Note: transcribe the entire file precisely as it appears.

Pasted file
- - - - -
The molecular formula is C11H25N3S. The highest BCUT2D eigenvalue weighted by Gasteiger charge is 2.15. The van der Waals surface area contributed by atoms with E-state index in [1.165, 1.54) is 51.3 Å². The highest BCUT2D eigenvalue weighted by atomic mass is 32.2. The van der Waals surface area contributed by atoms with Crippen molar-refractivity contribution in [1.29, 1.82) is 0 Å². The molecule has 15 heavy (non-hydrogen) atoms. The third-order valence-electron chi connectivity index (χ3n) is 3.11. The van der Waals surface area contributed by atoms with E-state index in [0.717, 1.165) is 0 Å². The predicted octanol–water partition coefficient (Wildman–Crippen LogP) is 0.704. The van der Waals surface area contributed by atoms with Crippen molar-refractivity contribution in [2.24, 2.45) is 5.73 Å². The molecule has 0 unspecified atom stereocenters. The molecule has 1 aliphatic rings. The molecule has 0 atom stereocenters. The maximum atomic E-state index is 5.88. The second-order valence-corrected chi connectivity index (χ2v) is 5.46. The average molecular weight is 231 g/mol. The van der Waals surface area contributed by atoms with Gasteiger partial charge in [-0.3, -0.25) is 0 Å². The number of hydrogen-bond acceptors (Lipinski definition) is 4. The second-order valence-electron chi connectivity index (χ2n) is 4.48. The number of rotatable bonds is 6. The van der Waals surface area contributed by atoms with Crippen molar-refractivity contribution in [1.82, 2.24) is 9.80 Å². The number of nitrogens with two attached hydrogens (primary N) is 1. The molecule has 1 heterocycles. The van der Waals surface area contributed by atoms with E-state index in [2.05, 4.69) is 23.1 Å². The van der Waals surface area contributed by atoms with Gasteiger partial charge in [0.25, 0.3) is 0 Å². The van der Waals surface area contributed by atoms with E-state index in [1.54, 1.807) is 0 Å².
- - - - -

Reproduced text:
The molecular formula is C11H25N3S. The highest BCUT2D eigenvalue weighted by Gasteiger charge is 2.15. The van der Waals surface area contributed by atoms with E-state index in [1.165, 1.54) is 51.3 Å². The highest BCUT2D eigenvalue weighted by atomic mass is 32.2. The van der Waals surface area contributed by atoms with Crippen molar-refractivity contribution in [1.29, 1.82) is 0 Å². The molecule has 15 heavy (non-hydrogen) atoms. The third-order valence-electron chi connectivity index (χ3n) is 3.11. The van der Waals surface area contributed by atoms with E-state index in [0.717, 1.165) is 0 Å². The predicted octanol–water partition coefficient (Wildman–Crippen LogP) is 0.704. The van der Waals surface area contributed by atoms with Crippen molar-refractivity contribution in [2.24, 2.45) is 5.73 Å². The molecule has 0 unspecified atom stereocenters. The molecule has 1 aliphatic rings. The molecule has 0 atom stereocenters. The maximum atomic E-state index is 5.88. The second-order valence-corrected chi connectivity index (χ2v) is 5.46. The average molecular weight is 231 g/mol. The van der Waals surface area contributed by atoms with Gasteiger partial charge in [-0.3, -0.25) is 0 Å². The number of hydrogen-bond acceptors (Lipinski definition) is 4. The second-order valence-electron chi connectivity index (χ2n) is 4.48. The number of rotatable bonds is 6. The van der Waals surface area contributed by atoms with Crippen molar-refractivity contribution in [1.82, 2.24) is 9.80 Å². The number of nitrogens with two attached hydrogens (primary N) is 1. The molecule has 1 heterocycles. The van der Waals surface area contributed by atoms with E-state index in [2.05, 4.69) is 23.1 Å². The van der Waals surface area contributed by atoms with Gasteiger partial charge in [0.25, 0.3) is 0 Å². The van der Waals surface area contributed by atoms with E-state index in [1.54, 1.807) is 0 Å².